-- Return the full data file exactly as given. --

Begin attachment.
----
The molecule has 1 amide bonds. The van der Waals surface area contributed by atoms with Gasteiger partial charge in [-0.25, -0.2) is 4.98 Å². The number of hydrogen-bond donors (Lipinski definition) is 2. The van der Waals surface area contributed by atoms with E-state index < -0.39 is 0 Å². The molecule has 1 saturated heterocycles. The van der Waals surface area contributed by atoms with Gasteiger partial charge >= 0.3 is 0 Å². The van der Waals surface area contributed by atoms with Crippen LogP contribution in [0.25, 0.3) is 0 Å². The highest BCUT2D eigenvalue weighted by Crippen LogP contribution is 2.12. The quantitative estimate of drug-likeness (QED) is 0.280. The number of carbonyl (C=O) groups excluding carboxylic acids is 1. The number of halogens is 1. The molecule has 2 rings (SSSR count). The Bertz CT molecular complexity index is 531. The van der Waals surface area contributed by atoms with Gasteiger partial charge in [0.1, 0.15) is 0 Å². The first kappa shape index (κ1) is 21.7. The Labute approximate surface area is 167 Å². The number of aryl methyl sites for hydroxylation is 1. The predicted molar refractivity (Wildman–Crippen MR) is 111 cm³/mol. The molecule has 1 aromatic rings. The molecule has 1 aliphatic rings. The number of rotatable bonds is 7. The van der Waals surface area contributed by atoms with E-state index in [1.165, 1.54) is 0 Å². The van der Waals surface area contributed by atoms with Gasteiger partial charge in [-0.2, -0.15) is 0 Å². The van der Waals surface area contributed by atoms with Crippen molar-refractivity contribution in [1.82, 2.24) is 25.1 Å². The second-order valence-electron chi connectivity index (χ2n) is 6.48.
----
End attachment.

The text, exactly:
The molecule has 1 amide bonds. The van der Waals surface area contributed by atoms with Gasteiger partial charge in [-0.25, -0.2) is 4.98 Å². The number of hydrogen-bond donors (Lipinski definition) is 2. The van der Waals surface area contributed by atoms with E-state index < -0.39 is 0 Å². The molecule has 1 saturated heterocycles. The van der Waals surface area contributed by atoms with Gasteiger partial charge >= 0.3 is 0 Å². The van der Waals surface area contributed by atoms with Crippen LogP contribution in [0.25, 0.3) is 0 Å². The highest BCUT2D eigenvalue weighted by Crippen LogP contribution is 2.12. The quantitative estimate of drug-likeness (QED) is 0.280. The number of carbonyl (C=O) groups excluding carboxylic acids is 1. The number of halogens is 1. The molecule has 2 rings (SSSR count). The Bertz CT molecular complexity index is 531. The van der Waals surface area contributed by atoms with Gasteiger partial charge in [0.1, 0.15) is 0 Å². The first kappa shape index (κ1) is 21.7. The Labute approximate surface area is 167 Å². The number of aryl methyl sites for hydroxylation is 1. The predicted molar refractivity (Wildman–Crippen MR) is 111 cm³/mol. The molecule has 1 aromatic rings. The molecule has 1 aliphatic rings. The number of rotatable bonds is 7. The van der Waals surface area contributed by atoms with E-state index in [1.165, 1.54) is 0 Å². The van der Waals surface area contributed by atoms with Gasteiger partial charge in [-0.2, -0.15) is 0 Å². The van der Waals surface area contributed by atoms with Crippen molar-refractivity contribution in [1.82, 2.24) is 25.1 Å². The second-order valence-electron chi connectivity index (χ2n) is 6.48.